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How Detroit Assembly Lines Changed Music Forever

Photo credit: Yale Joel - Getty Images
Photo credit: Yale Joel – Getty Images

From Road & Track

All music is a product of time and place. Often, this happens in subtle ways—composers and songwriters absorb the sounds, moods, and cultures of their environment, sometimes without even realizing it. Other times, the influence is a bit more explicit.

Berry Gordy Jr. began working at a Lincoln-Mercury plant in 1955. Gordy was an aspiring songwriter at the time, but with a young family to support, he did what so many musicians have to do, and took a day job. “Those slow-moving car frames were the loveliest sight I’d ever seen,” he wrote in his autobiography To Be Loved. “There was a pleasing simplicity to how everyone did the same thing over and over again.”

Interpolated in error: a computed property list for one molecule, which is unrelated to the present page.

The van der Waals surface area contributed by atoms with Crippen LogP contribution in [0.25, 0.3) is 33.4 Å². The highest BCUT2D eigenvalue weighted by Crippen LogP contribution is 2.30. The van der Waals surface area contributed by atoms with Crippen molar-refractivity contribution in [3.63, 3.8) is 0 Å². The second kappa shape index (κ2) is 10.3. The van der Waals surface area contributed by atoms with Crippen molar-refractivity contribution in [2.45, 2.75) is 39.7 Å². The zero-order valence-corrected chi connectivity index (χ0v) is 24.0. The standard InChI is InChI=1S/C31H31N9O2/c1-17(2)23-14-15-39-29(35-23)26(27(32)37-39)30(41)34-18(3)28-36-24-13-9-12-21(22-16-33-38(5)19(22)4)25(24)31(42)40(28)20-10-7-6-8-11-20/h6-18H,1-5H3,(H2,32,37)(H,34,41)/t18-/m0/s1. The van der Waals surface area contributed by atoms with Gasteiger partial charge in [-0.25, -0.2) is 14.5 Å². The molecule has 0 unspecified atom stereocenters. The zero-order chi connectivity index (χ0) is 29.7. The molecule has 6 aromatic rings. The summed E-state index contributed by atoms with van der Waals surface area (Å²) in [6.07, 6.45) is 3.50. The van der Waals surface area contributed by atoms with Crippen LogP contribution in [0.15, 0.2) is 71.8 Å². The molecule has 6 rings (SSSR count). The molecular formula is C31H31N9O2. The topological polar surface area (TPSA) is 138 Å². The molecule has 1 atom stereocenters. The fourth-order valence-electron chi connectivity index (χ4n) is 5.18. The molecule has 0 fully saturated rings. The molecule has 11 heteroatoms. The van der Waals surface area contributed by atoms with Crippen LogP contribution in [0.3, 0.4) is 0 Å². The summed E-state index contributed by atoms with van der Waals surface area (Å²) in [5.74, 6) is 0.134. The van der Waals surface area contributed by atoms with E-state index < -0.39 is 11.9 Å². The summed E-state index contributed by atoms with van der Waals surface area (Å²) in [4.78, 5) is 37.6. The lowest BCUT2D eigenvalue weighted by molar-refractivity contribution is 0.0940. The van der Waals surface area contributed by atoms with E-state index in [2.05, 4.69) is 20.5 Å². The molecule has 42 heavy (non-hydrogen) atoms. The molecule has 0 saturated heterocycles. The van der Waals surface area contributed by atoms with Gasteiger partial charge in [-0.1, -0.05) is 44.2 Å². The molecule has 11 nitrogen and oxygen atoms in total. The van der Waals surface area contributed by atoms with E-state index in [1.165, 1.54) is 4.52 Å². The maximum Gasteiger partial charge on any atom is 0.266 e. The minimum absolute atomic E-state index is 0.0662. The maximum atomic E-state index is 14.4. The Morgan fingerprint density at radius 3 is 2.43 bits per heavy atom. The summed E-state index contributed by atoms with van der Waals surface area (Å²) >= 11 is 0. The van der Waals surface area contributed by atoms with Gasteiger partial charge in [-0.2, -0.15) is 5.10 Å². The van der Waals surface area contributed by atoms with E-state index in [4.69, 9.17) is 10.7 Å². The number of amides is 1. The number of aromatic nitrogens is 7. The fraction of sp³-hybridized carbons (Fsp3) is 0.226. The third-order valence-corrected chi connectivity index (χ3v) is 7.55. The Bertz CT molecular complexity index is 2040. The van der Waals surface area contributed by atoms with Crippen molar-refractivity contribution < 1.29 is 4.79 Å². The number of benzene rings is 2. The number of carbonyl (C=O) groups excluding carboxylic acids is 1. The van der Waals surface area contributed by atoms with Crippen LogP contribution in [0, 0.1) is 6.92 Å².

Photo credit: Donaldson Collection - Getty Images
Photo credit: Donaldson Collection – Getty Images

The work paid reasonably well—$86.40 a week—and by Gordy’s account, was fairly easy. “I learned it

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